Runtime and Memory Requirements
In the following, we discuss the complexity of our approach relative to the size of a binary encoding of the cost limits \(b_1, \dots , b_{m}\) occurring in a tradeoff \(\Phi \). Algorithm 1 computes expected weighted costs for \({\mathfrak {E}}\) many epoch models \(M^{{\mathbf {e}}}_f\). Each of these computations can be done in polynomial time (in the size of \(M^{{\mathbf {e}}}_f\)) via a linear programming encoding [46]. With \({\mathfrak {E}} \le \prod _{i=1}^{{m}} b_i\), we conclude that the runtime of Algorithm 1 is exponential in a binary encoding of the cost limits. For the unfolding approach, weighted expected costs have to be computed for a single MDP whose size is, again, exponential in a binary encoding of the cost limits. Although we observe similar theoretical runtime complexities for both approaches, experiments with topological value iteration [5, 19] and single cost bounds [2, 28] have shown the practical benefits of analysing several small submodels instead of one large MDP. We make similar observations with our approach in Sect. 7.
Algorithm 1 stores a solution vector \({{{x^{{{\mathbf {e}}}}}}[{\langle s, {{\mathbf {g}}} \rangle }]} \in \mathbb {R} ^{\ell }\) for each \({{\mathbf {e}}}\in {\mathfrak {E}}\), \(s \in S \), and \({{\mathbf {g}}}\in {{\mathbf {G}}_{{m}}}\), i.e. a solution vector is stored for every state of the unfolding. However, memory consumption can be optimised by erasing solutions \({{{x^{{{\mathbf {e}}}}}}[{\langle s, {{\mathbf {g}}} \rangle }]}\) as soon as this value is not accessed by any of the remaining epoch models (for example if all predecessor epochs of \({{\mathbf {e}}}\) have been considered already). If \(m=1\) (i.e. there is only a single cost bound), such an optimisation yields an algorithm that runs in polynomial space. In the general case (\(m>1\)), the memory requirements remain exponential in the size of a binary encoding of the cost limits. However, our experiments in Sect. 7 indicate substantial memory savings in practice.
Error Propagation
As presented above, the algorithm assumes that (weighted) expected costs \(\mathbb {E}^{\mathfrak {S}}_{M} ({\mathbf {w}})\) are computed exactly. Practical implementations, however, are often based on numerical methods that only approximate the correct solution. The defacto standard in MDP model checking for this purpose is value iteration. Methods based on value iteration do not provide any guarantee on the accuracy of the obtained result [27] for the properties considered here. Recently, interval iteration [5, 27] and similar techniques [9, 34, 48] have been suggested to provide error bounds. These methods guarantee that the obtained result \(x_s\) is \(\varepsilon \)precise for any predefined precision \(\varepsilon > 0\), i.e. upon termination we obtain \(x[s]  {\mathbb {E}^{\mathfrak {S}}_{M} ({\mathbf {w}})}[{s}]  \le \varepsilon \) for all states s. We describe how to adapt our approach for multiobjective multicost bounded reachability to work with an \(\varepsilon \)precise method for computing the expected costs.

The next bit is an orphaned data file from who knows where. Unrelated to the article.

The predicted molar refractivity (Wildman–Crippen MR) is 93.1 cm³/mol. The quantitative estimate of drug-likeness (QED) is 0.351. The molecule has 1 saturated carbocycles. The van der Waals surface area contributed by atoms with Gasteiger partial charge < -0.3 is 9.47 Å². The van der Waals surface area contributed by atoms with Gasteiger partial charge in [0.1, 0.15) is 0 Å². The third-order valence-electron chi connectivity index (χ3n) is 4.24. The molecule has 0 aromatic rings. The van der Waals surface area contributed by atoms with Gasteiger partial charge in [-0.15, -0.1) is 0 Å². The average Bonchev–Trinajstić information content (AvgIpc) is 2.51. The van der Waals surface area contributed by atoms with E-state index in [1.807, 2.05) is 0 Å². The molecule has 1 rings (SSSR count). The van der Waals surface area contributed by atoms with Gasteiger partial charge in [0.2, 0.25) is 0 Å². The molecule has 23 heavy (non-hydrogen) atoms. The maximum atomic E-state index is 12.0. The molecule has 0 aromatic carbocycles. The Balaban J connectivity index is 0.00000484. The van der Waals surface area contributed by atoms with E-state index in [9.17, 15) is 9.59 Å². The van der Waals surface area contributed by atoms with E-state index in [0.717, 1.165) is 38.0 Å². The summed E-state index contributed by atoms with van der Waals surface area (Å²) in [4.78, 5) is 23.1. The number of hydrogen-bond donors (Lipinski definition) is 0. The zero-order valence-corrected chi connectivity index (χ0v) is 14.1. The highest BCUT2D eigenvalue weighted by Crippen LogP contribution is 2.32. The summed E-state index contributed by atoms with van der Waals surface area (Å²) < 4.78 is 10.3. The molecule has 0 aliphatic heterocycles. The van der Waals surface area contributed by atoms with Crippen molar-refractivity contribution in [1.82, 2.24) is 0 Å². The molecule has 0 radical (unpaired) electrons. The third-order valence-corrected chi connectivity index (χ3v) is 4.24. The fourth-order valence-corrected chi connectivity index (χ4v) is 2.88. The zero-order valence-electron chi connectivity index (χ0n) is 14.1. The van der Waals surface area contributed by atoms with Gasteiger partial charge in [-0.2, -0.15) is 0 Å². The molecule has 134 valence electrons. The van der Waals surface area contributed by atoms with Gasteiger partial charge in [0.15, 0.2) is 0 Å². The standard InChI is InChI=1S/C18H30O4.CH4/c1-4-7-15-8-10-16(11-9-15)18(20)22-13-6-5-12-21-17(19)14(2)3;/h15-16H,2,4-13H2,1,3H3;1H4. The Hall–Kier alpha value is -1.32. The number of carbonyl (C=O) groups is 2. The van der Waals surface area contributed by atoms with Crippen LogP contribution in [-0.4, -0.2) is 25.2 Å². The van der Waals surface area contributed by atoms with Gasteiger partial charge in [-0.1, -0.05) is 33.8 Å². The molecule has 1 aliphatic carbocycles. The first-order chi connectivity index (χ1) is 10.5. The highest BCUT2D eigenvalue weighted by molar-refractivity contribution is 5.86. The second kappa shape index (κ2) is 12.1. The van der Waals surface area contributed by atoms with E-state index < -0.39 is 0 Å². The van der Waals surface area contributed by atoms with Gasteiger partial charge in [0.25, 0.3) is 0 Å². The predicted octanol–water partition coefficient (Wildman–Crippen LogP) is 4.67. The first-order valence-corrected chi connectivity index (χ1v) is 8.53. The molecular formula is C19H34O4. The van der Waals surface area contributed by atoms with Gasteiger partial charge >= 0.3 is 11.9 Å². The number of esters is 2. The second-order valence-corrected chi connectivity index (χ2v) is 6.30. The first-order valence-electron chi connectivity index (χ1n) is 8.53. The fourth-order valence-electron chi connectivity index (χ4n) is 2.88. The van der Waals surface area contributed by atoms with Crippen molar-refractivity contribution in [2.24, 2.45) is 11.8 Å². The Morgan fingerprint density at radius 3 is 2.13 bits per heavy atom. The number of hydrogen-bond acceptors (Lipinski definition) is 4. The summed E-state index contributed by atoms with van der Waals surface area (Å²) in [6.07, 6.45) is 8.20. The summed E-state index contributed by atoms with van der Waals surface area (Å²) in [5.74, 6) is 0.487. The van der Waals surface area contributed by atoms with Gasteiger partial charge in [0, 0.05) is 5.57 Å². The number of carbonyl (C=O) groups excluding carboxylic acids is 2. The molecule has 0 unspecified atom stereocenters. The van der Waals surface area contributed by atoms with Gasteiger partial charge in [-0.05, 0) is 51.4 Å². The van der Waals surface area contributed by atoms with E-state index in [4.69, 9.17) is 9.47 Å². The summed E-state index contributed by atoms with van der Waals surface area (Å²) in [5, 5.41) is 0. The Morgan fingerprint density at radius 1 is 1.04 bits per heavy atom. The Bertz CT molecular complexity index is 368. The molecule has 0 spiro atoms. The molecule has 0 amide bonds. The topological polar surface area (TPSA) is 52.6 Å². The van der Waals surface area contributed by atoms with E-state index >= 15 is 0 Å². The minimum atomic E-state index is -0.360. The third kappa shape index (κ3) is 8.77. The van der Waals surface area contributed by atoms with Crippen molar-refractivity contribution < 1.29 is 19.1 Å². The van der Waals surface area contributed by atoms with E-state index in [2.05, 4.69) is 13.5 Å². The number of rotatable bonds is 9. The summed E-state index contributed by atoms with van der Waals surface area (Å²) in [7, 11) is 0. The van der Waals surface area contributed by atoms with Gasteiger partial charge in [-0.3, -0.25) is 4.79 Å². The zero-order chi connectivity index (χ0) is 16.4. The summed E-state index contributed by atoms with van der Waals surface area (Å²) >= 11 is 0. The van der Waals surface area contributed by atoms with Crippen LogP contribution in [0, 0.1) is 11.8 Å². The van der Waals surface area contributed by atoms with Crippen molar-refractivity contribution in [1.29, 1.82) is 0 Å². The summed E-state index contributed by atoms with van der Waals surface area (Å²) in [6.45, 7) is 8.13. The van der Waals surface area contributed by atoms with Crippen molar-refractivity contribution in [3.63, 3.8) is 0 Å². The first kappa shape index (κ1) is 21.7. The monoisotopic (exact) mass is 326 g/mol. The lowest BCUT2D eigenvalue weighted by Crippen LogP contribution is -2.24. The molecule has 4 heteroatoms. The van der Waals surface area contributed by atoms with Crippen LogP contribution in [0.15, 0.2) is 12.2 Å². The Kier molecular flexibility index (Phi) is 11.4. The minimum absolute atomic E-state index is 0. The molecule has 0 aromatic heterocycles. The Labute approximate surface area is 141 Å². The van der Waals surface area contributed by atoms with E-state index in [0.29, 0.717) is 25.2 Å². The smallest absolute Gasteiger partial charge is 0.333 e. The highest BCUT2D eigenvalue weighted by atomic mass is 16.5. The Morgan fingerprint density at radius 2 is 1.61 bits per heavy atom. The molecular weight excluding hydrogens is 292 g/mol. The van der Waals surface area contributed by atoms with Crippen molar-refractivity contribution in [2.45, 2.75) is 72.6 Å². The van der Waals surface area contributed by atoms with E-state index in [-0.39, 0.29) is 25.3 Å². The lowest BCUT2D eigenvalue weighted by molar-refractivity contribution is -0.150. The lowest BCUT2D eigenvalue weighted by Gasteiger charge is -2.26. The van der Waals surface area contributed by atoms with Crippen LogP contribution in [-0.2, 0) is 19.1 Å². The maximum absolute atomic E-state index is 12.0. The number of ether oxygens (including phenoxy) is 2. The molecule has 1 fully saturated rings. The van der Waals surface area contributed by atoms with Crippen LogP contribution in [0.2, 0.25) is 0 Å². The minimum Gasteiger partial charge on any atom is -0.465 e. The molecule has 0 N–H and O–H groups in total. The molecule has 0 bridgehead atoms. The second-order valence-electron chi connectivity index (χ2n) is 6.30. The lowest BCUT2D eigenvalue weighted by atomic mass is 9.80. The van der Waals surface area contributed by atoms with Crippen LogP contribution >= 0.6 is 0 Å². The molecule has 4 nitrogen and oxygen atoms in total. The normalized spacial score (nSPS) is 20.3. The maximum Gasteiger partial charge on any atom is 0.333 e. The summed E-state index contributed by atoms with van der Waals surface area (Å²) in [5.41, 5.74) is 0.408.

General Models
Results from topological interval iteration [5] indicate that individual epochs can be analysed with precision \(\varepsilon \) to guarantee this same precision for the overall result. The downside is that such an adaptation requires the storage of the obtained bounds for all previously analysed epochs. Therefore, we extend the following result from [28].
Lemma 3
For the singlecost bounded variant of Algorithm 1, to compute \(\mathbb {P}^{\mathrm {max}}_{M} (\langle \mathrm {C}_{} \rangle _{\le b}\, G)\) with precision \(\varepsilon \), each epoch model needs to be analysed with precision \(\frac{\varepsilon }{b+1}\).
The bound is easily deduced: assume the results of previously analysed epochs (given by f) are \(\eta \)precise and that \(M^{{\mathbf {e}}}_f\) is analysed with precision \(\delta \). The total error for \(M^{{\mathbf {e}}}_f\) can accumulate to at most \(\delta + \eta \). As we analyse \(b+1\) (nontrivial) epoch models, the error thus accumulates to \((b+1) \cdot \delta \). Setting \(\delta \) to \(\frac{\varepsilon }{b+1}\) guarantees the desired bound \(\varepsilon \). We generalise this result to multicost bounded tradeoffs.
Theorem 2
If the values \({{{{{x^{{{\mathbf {e}}}}}}[{{\tilde{s}}}]}}[{k}]}\) at line 16 of Algorithm 1 are computed with precision \(\varepsilon / \sum _{i=1}^{{m}} (b_i +1)\) for some \(\varepsilon > 0\), the output \({\mathbf {p}}_{{\mathbf {w}}}'\) of the algorithm satisfies \( {\mathbf {p}}_{{\mathbf {w}}}  {\mathbf {p}}_{{\mathbf {w}}}' \cdot {\mathbf {w}} \le \varepsilon \) where \({\mathbf {p}}_{{\mathbf {w}}}\) is as in Eq. 3.
Proof
As in the singlecost bounded case, the total error for \(M^{{\mathbf {e}}}_f\) can accumulate to \(\delta + \eta \) when \(\eta \) is the (maximal) error bound on f. The error bound on f is again recursively determined by \(\delta 1\) times the maximum number of epochs visited along paths from the successor epochs. Since a path through the MDP M visits at most \(\sum _{i=1}^{m}(b_i + 1)\) nontrivial cost epochs, each incurring cost \(\delta \), the overall error can be upperbounded by \(\delta \cdot \sum _{i=1}^{m}(b_i + 1)\). \(\square \)